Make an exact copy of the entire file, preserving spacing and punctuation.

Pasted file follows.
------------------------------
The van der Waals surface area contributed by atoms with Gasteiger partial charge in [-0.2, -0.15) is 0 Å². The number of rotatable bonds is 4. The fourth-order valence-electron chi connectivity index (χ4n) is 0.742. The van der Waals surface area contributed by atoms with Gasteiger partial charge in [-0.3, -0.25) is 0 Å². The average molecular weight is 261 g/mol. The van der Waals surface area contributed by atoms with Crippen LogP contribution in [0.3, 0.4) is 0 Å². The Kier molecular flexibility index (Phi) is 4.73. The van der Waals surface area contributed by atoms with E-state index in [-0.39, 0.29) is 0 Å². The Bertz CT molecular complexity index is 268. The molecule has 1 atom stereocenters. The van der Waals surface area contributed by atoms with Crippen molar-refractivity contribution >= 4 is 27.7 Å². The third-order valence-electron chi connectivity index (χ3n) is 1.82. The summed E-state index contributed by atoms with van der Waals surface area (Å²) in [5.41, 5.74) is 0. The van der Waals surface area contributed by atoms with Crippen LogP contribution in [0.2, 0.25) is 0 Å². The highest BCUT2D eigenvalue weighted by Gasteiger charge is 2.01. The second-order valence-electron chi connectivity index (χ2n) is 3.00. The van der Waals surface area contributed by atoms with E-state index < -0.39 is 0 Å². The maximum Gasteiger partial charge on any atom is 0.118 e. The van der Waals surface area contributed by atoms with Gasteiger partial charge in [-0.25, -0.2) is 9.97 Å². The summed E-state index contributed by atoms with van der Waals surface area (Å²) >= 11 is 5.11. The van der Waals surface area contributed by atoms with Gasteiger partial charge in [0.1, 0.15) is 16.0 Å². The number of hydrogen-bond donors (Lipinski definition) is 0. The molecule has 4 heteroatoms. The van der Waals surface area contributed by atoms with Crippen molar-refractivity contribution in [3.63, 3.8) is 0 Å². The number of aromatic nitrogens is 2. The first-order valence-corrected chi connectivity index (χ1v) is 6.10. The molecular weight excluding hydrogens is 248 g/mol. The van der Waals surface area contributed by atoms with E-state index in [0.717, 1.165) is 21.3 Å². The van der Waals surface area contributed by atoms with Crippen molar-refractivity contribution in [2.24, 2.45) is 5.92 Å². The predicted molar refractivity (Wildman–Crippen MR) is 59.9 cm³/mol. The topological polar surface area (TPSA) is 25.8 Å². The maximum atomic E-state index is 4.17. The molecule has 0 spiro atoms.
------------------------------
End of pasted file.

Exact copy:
The van der Waals surface area contributed by atoms with Gasteiger partial charge in [-0.2, -0.15) is 0 Å². The number of rotatable bonds is 4. The fourth-order valence-electron chi connectivity index (χ4n) is 0.742. The van der Waals surface area contributed by atoms with Gasteiger partial charge in [-0.3, -0.25) is 0 Å². The average molecular weight is 261 g/mol. The van der Waals surface area contributed by atoms with Crippen LogP contribution in [0.3, 0.4) is 0 Å². The Kier molecular flexibility index (Phi) is 4.73. The van der Waals surface area contributed by atoms with E-state index in [-0.39, 0.29) is 0 Å². The Bertz CT molecular complexity index is 268. The molecule has 1 atom stereocenters. The van der Waals surface area contributed by atoms with Crippen molar-refractivity contribution >= 4 is 27.7 Å². The third-order valence-electron chi connectivity index (χ3n) is 1.82. The summed E-state index contributed by atoms with van der Waals surface area (Å²) in [5.41, 5.74) is 0. The van der Waals surface area contributed by atoms with Crippen LogP contribution in [0.2, 0.25) is 0 Å². The highest BCUT2D eigenvalue weighted by Gasteiger charge is 2.01. The second-order valence-electron chi connectivity index (χ2n) is 3.00. The van der Waals surface area contributed by atoms with E-state index < -0.39 is 0 Å². The maximum Gasteiger partial charge on any atom is 0.118 e. The van der Waals surface area contributed by atoms with Gasteiger partial charge in [-0.25, -0.2) is 9.97 Å². The summed E-state index contributed by atoms with van der Waals surface area (Å²) >= 11 is 5.11. The van der Waals surface area contributed by atoms with Gasteiger partial charge in [0.1, 0.15) is 16.0 Å². The number of hydrogen-bond donors (Lipinski definition) is 0. The molecule has 4 heteroatoms. The van der Waals surface area contributed by atoms with Crippen molar-refractivity contribution in [3.63, 3.8) is 0 Å². The number of aromatic nitrogens is 2. The first-order valence-corrected chi connectivity index (χ1v) is 6.10. The molecular weight excluding hydrogens is 248 g/mol. The van der Waals surface area contributed by atoms with E-state index in [0.717, 1.165) is 21.3 Å². The van der Waals surface area contributed by atoms with Crippen molar-refractivity contribution in [2.24, 2.45) is 5.92 Å². The predicted molar refractivity (Wildman–Crippen MR) is 59.9 cm³/mol. The topological polar surface area (TPSA) is 25.8 Å². The maximum atomic E-state index is 4.17. The molecule has 0 spiro atoms.